I have already outlined the range of applications of gene technology. Currently, universities and other public research institutes like the CSIRO use gene technology for research and biotechnology. Pharmaceutical and agricultural companies use gene technology to develop commercial products. However, the very characteristics of gene technology currently used in such research which produce the means to achieve benefits for both producers and consumers are also those that cause concern in the community. The National Consensus Conference, submissions to my committee's inquiry and community meetings in my electorate have identified a range of concerns varying from health concerns of consumers to impact on the environment and potential contamination of traditional crops because of insufficient buffer zones separating genetically modified crops from, for example, organic crops. As well as these scientific, health and environmental issues, others have expressed real concern about ethical, social and moral issues.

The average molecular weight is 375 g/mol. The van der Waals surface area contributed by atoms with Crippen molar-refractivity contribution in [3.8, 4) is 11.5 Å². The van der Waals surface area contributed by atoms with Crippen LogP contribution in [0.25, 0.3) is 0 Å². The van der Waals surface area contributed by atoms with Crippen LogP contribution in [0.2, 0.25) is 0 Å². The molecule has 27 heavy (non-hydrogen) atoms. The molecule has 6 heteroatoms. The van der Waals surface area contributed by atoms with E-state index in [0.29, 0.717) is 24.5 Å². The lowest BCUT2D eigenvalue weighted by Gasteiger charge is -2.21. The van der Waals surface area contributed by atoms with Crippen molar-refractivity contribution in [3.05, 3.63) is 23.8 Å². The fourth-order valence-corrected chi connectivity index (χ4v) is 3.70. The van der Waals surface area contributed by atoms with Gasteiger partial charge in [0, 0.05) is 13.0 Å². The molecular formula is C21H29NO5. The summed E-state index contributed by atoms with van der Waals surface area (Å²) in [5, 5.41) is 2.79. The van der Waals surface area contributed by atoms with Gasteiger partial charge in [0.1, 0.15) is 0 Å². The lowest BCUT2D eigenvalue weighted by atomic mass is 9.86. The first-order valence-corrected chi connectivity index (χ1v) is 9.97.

The reality is, however, that the technology is here. It is being developed and refined at a rapid pace all around the world, even though in various countries governments and industry are publicly saying that the pace of development needs to be slowed down and more notice must be taken of consumers' concerns. I believe that the emphasis on primary producers and science and industry rather than on consumers is at least partly responsible for the lack of easily understood factual information in the public domain. Without this information, people have been unable to make informed decisions and have had to rely on the latest newspaper headlines for their information. Naturally, people are concerned about any new and revolutionary technology, especially one that could be responsible for changing the food that they grow and eat or used in the development and manufacture of pharmaceuticals. It is therefore absolutely critical that the regulation put in place to control the testing and the application of this new technology in science, industry and agriculture be as rigorous and open as is possible. Underpinning the control that this legislation will achieve is the aim to protect the health and safety of people and to protect the environment from any risks associated with gene technology.